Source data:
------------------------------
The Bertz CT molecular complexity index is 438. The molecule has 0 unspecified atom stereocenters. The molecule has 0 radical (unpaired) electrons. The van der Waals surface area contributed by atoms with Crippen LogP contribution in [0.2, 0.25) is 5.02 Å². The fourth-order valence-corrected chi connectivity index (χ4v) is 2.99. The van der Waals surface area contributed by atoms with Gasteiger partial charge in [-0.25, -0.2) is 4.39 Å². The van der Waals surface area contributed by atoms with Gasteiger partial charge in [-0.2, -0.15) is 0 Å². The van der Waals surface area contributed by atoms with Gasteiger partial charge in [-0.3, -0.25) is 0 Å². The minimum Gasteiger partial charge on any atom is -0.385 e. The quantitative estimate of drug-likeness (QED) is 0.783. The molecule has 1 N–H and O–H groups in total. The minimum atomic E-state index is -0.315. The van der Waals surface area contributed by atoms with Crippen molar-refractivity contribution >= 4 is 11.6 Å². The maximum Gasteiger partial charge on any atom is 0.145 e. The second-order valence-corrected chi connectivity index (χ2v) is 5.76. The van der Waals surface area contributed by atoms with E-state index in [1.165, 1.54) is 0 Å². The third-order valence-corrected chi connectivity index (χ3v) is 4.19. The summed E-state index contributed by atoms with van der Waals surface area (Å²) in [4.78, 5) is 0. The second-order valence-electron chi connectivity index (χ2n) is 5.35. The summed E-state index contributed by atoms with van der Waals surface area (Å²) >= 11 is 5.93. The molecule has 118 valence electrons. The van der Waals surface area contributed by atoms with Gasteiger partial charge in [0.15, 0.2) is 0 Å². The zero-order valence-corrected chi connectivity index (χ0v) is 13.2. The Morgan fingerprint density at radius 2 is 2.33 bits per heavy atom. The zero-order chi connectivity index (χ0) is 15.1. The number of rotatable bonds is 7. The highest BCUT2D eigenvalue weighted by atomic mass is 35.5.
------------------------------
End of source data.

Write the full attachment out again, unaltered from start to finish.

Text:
The Bertz CT molecular complexity index is 438. The molecule has 0 unspecified atom stereocenters. The molecule has 0 radical (unpaired) electrons. The van der Waals surface area contributed by atoms with Crippen LogP contribution in [0.2, 0.25) is 5.02 Å². The fourth-order valence-corrected chi connectivity index (χ4v) is 2.99. The van der Waals surface area contributed by atoms with Gasteiger partial charge in [-0.25, -0.2) is 4.39 Å². The van der Waals surface area contributed by atoms with Gasteiger partial charge in [-0.2, -0.15) is 0 Å². The van der Waals surface area contributed by atoms with Gasteiger partial charge in [-0.3, -0.25) is 0 Å². The minimum Gasteiger partial charge on any atom is -0.385 e. The quantitative estimate of drug-likeness (QED) is 0.783. The molecule has 1 N–H and O–H groups in total. The minimum atomic E-state index is -0.315. The van der Waals surface area contributed by atoms with Crippen molar-refractivity contribution >= 4 is 11.6 Å². The maximum Gasteiger partial charge on any atom is 0.145 e. The second-order valence-corrected chi connectivity index (χ2v) is 5.76. The van der Waals surface area contributed by atoms with E-state index in [1.165, 1.54) is 0 Å². The third-order valence-corrected chi connectivity index (χ3v) is 4.19. The summed E-state index contributed by atoms with van der Waals surface area (Å²) in [4.78, 5) is 0. The second-order valence-electron chi connectivity index (χ2n) is 5.35. The summed E-state index contributed by atoms with van der Waals surface area (Å²) >= 11 is 5.93. The molecule has 118 valence electrons. The van der Waals surface area contributed by atoms with Gasteiger partial charge in [0.15, 0.2) is 0 Å². The zero-order valence-corrected chi connectivity index (χ0v) is 13.2. The Morgan fingerprint density at radius 2 is 2.33 bits per heavy atom. The zero-order chi connectivity index (χ0) is 15.1. The number of rotatable bonds is 7. The highest BCUT2D eigenvalue weighted by atomic mass is 35.5.